SEOUL - North Korea test-fired a short-range missile or rocket near its east coast Tuesday, South Korea's military said, the latest in a series of launches amid rising tension on the divided peninsula.

The North fired the "short-range projectile" near the eastern city of Wonsan around 5:40 pm (0840 GMT) which flew about 200 kilometres (124 miles) to the country's northeast, Seoul's Joint Chiefs of Staff said in a statement.

"We are closely monitoring the situation and standing ready for any situations," the statement said.

The projectile appears to have fallen on land unlike previous tests when missiles were fired into the sea, Seoul's defence ministry spokesman told AFP.

It was the third such launch by the North in two weeks, as the isolated state steps up its military threats to protest ongoing Seoul-Washington joint army drills being held south of the border.

The North last Monday fired five short-range rockets or missiles into the sea off the east coast, days after test-firing two medium-range missiles.

The latest launch comes ahead of trilateral talks between the leaders of the US, Japan and the South aimed at discussing the growing threat of the nuclear-armed North.

On Thursday US President Barack Obama will meet his South Korean counterpart Park Geun-Hye and Japanese Prime Minister Shinzo Abe on the sidelines of a nuclear security forum in Washington.

Military tensions have soared on the peninsula since Pyongyang carried out its fourth atomic test in January, followed a month later by a long-range rocket launch widely seen as a disguised ballistic missile test.

The UN Security Council responded earlier this month by slapping its toughest-ever sanctions on the North.

Seoul and Washington started their largest-ever joint military drills on March 7. Since then the North has issued a series of threats, including warnings of nuclear attacks against the South and US.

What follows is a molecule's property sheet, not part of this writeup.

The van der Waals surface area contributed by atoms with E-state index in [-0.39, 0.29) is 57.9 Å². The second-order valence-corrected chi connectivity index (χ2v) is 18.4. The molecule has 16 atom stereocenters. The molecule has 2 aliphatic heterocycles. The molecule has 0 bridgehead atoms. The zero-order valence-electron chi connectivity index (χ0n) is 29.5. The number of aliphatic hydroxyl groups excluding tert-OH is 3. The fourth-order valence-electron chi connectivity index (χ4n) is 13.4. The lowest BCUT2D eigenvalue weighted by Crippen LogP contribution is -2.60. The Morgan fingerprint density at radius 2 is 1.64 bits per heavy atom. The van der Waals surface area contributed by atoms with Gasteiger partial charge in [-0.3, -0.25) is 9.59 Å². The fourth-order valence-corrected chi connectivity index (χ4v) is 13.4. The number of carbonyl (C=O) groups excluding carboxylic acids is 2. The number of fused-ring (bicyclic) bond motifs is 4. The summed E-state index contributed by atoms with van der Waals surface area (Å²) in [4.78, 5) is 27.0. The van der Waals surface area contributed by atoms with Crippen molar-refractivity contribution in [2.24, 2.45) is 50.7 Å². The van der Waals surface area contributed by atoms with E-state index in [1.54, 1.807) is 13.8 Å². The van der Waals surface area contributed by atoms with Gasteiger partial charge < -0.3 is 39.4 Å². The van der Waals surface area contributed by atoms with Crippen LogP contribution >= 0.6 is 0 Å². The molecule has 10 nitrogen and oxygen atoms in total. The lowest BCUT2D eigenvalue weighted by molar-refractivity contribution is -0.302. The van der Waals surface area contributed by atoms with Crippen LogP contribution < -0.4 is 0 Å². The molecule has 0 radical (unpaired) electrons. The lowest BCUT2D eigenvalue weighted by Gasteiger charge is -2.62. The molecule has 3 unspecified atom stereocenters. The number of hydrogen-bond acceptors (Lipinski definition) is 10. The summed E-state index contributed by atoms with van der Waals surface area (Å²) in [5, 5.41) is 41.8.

Meanwhile, US President Barack Obama will discuss the growing threat of a nuclear-armed North Korea at a meeting this week with the leaders of Japan and South Korea, the White House said Monday.

The trilateral sit-down on Thursday with Japanese Prime Minister Shinzo Abe and South Korean President Park Geun-Hye will take place on the sidelines of a wider nuclear security summit bringing together delegations from dozens of countries.

It has been scheduled for the same day Obama holds one-on-one talks with Xi Jinping, the president of North Korea's main diplomatic ally and economic benefactor, China.

"This meeting will be an opportunity for the three leaders to discuss common responses to the threat posed by North Korea and to advance areas of trilateral security cooperation in the region and globally," the White House said.

In his talks with Park and Abe, Obama is sure to discuss the ramped-up rhetoric coming from North Korea, which carried out a nuclear test in January and a long-range rocket launch a month later, triggering new international sanctions.

In recent weeks, North Korea has claimed a series of key technical breakthroughs in its development of a long-range nuclear strike capability, and conducted its first test firing in two years of a medium-range ballistic missile.

Experts say the claims are likely a mix of fact and exaggeration. However, there is a consensus that North Korea is making steady progress towards its goal of developing an inter-continental ballistic missile (ICBM) that can accurately deliver a nuclear bomb as far as the continental United States.

That threat will loom large on the agenda of Thursday's trilateral meeting as well as Obama's talks with Xi.

US policymakers have pushed Beijing to put pressure on Pyongyang to stop its nuclear provocations, but China is concerned about the stability of its unpredictable neighbour.

North Korea, meanwhile, has labelled Obama's hosting of the two-day nuclear security summit in Washington as an act of "shameful" hypocrisy.

"The US and its South Korean puppet group are going to use the above-said summit as a means for ratcheting up the sanctions against (North Korea), and finding fault with its legitimate access to nuclear weapons," the North's official KCNA news agency said in a commentary.

"It is ridiculous for the US and its followers to hold such a nonsensical summit," it said.

The summit itself will not address issues related to North Korea's recent weapons tests, with the fear that Islamic State militants could obtain nuclear material expected to weigh more heavily on the agenda.